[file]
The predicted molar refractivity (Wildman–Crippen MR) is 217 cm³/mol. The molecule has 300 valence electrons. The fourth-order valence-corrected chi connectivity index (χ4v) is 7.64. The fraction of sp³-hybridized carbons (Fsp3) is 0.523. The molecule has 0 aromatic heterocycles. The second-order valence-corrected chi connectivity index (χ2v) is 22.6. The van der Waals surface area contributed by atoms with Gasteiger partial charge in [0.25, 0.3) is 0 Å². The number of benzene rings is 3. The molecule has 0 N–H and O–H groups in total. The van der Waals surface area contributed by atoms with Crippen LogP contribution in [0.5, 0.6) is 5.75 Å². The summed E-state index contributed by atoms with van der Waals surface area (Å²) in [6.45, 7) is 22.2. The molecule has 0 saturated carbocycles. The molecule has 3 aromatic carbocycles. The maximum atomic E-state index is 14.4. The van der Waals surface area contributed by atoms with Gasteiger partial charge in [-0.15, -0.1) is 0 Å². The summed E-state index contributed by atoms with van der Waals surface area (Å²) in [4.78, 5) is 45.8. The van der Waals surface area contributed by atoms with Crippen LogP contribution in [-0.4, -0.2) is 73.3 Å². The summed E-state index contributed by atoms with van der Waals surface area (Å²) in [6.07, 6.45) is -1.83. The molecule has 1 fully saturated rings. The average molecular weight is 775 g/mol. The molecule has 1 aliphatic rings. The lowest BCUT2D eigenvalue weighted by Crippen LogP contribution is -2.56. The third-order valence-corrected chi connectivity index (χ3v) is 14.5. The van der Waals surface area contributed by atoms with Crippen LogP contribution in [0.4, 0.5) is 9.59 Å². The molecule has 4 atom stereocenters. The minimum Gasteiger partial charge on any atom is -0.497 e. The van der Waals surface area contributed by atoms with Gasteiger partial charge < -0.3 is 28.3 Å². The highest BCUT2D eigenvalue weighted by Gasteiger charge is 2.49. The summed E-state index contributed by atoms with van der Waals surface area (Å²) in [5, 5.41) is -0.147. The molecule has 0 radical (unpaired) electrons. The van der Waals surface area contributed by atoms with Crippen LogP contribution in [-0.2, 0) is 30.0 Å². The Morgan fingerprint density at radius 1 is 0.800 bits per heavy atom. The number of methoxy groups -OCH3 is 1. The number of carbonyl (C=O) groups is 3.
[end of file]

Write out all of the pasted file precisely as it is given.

The predicted molar refractivity (Wildman–Crippen MR) is 217 cm³/mol. The molecule has 300 valence electrons. The fourth-order valence-corrected chi connectivity index (χ4v) is 7.64. The fraction of sp³-hybridized carbons (Fsp3) is 0.523. The molecule has 0 aromatic heterocycles. The second-order valence-corrected chi connectivity index (χ2v) is 22.6. The van der Waals surface area contributed by atoms with Gasteiger partial charge in [0.25, 0.3) is 0 Å². The number of benzene rings is 3. The molecule has 0 N–H and O–H groups in total. The van der Waals surface area contributed by atoms with Crippen LogP contribution in [0.5, 0.6) is 5.75 Å². The summed E-state index contributed by atoms with van der Waals surface area (Å²) in [6.45, 7) is 22.2. The molecule has 0 saturated carbocycles. The molecule has 3 aromatic carbocycles. The maximum atomic E-state index is 14.4. The van der Waals surface area contributed by atoms with Gasteiger partial charge in [-0.15, -0.1) is 0 Å². The summed E-state index contributed by atoms with van der Waals surface area (Å²) in [4.78, 5) is 45.8. The van der Waals surface area contributed by atoms with Crippen LogP contribution in [-0.4, -0.2) is 73.3 Å². The summed E-state index contributed by atoms with van der Waals surface area (Å²) in [6.07, 6.45) is -1.83. The molecule has 1 fully saturated rings. The average molecular weight is 775 g/mol. The molecule has 1 aliphatic rings. The lowest BCUT2D eigenvalue weighted by Crippen LogP contribution is -2.56. The third-order valence-corrected chi connectivity index (χ3v) is 14.5. The van der Waals surface area contributed by atoms with Crippen LogP contribution in [0.4, 0.5) is 9.59 Å². The molecule has 4 atom stereocenters. The minimum Gasteiger partial charge on any atom is -0.497 e. The van der Waals surface area contributed by atoms with Gasteiger partial charge < -0.3 is 28.3 Å². The highest BCUT2D eigenvalue weighted by Gasteiger charge is 2.49. The summed E-state index contributed by atoms with van der Waals surface area (Å²) in [5, 5.41) is -0.147. The molecule has 0 radical (unpaired) electrons. The van der Waals surface area contributed by atoms with Crippen LogP contribution in [-0.2, 0) is 30.0 Å². The Morgan fingerprint density at radius 1 is 0.800 bits per heavy atom. The number of methoxy groups -OCH3 is 1. The number of carbonyl (C=O) groups is 3.